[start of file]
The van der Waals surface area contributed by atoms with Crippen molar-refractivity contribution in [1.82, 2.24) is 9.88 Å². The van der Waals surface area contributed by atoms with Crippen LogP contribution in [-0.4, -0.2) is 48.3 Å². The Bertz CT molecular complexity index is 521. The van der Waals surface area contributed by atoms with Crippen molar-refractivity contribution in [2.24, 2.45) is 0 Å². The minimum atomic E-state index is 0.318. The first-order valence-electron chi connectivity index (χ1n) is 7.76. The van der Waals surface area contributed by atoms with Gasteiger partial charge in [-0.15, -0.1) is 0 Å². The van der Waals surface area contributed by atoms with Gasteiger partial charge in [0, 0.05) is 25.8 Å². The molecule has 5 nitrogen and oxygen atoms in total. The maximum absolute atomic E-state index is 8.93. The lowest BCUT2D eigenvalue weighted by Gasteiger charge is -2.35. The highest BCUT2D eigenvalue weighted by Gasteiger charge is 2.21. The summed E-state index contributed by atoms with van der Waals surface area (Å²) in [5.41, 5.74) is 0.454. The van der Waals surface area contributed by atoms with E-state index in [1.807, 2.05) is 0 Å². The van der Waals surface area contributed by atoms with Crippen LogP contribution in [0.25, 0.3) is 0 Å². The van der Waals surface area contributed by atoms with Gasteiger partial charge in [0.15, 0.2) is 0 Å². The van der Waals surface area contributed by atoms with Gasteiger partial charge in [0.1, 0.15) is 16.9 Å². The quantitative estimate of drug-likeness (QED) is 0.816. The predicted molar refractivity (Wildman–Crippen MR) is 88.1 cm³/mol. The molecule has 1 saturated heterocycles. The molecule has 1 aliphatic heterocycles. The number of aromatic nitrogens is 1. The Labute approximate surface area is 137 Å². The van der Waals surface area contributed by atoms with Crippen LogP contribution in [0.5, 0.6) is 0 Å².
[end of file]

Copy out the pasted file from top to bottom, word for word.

The van der Waals surface area contributed by atoms with Crippen molar-refractivity contribution in [1.82, 2.24) is 9.88 Å². The van der Waals surface area contributed by atoms with Crippen LogP contribution in [-0.4, -0.2) is 48.3 Å². The Bertz CT molecular complexity index is 521. The van der Waals surface area contributed by atoms with Crippen molar-refractivity contribution in [2.24, 2.45) is 0 Å². The minimum atomic E-state index is 0.318. The first-order valence-electron chi connectivity index (χ1n) is 7.76. The van der Waals surface area contributed by atoms with Gasteiger partial charge in [-0.15, -0.1) is 0 Å². The van der Waals surface area contributed by atoms with Gasteiger partial charge in [0, 0.05) is 25.8 Å². The molecule has 5 nitrogen and oxygen atoms in total. The maximum absolute atomic E-state index is 8.93. The lowest BCUT2D eigenvalue weighted by Gasteiger charge is -2.35. The highest BCUT2D eigenvalue weighted by Gasteiger charge is 2.21. The summed E-state index contributed by atoms with van der Waals surface area (Å²) in [5.41, 5.74) is 0.454. The van der Waals surface area contributed by atoms with E-state index in [1.807, 2.05) is 0 Å². The van der Waals surface area contributed by atoms with Crippen LogP contribution in [0.25, 0.3) is 0 Å². The van der Waals surface area contributed by atoms with Gasteiger partial charge in [0.15, 0.2) is 0 Å². The van der Waals surface area contributed by atoms with Gasteiger partial charge in [0.1, 0.15) is 16.9 Å². The quantitative estimate of drug-likeness (QED) is 0.816. The predicted molar refractivity (Wildman–Crippen MR) is 88.1 cm³/mol. The molecule has 1 saturated heterocycles. The molecule has 1 aliphatic heterocycles. The number of aromatic nitrogens is 1. The Labute approximate surface area is 137 Å². The van der Waals surface area contributed by atoms with Crippen LogP contribution in [0.5, 0.6) is 0 Å².